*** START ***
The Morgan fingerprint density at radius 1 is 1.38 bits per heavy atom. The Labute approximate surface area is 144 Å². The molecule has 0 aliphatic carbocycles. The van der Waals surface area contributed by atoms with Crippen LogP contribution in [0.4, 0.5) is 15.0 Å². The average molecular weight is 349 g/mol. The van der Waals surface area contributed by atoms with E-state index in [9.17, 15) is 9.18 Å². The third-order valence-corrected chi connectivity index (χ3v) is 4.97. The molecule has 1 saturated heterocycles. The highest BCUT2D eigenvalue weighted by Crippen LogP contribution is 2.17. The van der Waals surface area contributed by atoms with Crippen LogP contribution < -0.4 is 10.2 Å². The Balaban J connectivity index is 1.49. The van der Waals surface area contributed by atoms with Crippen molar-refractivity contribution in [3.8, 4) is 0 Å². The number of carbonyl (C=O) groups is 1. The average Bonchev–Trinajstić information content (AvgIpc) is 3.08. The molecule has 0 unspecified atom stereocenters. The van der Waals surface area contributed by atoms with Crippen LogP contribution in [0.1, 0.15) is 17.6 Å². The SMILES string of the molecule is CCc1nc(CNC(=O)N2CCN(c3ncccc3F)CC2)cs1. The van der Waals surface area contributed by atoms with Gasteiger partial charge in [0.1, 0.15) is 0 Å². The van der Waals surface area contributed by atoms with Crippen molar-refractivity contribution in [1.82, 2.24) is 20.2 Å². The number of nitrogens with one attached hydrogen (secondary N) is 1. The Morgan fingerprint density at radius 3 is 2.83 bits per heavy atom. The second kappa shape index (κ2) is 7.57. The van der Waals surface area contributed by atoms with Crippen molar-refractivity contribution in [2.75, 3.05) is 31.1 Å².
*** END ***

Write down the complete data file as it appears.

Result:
The Morgan fingerprint density at radius 1 is 1.38 bits per heavy atom. The Labute approximate surface area is 144 Å². The molecule has 0 aliphatic carbocycles. The van der Waals surface area contributed by atoms with Crippen LogP contribution in [0.4, 0.5) is 15.0 Å². The average molecular weight is 349 g/mol. The van der Waals surface area contributed by atoms with E-state index in [9.17, 15) is 9.18 Å². The third-order valence-corrected chi connectivity index (χ3v) is 4.97. The molecule has 1 saturated heterocycles. The highest BCUT2D eigenvalue weighted by Crippen LogP contribution is 2.17. The van der Waals surface area contributed by atoms with Crippen LogP contribution < -0.4 is 10.2 Å². The Balaban J connectivity index is 1.49. The van der Waals surface area contributed by atoms with Crippen molar-refractivity contribution in [3.8, 4) is 0 Å². The number of carbonyl (C=O) groups is 1. The average Bonchev–Trinajstić information content (AvgIpc) is 3.08. The molecule has 0 unspecified atom stereocenters. The van der Waals surface area contributed by atoms with Crippen LogP contribution in [0.1, 0.15) is 17.6 Å². The SMILES string of the molecule is CCc1nc(CNC(=O)N2CCN(c3ncccc3F)CC2)cs1. The van der Waals surface area contributed by atoms with Gasteiger partial charge in [0.1, 0.15) is 0 Å². The van der Waals surface area contributed by atoms with Crippen molar-refractivity contribution in [1.82, 2.24) is 20.2 Å². The number of nitrogens with one attached hydrogen (secondary N) is 1. The Morgan fingerprint density at radius 3 is 2.83 bits per heavy atom. The second kappa shape index (κ2) is 7.57. The van der Waals surface area contributed by atoms with Crippen molar-refractivity contribution in [2.75, 3.05) is 31.1 Å².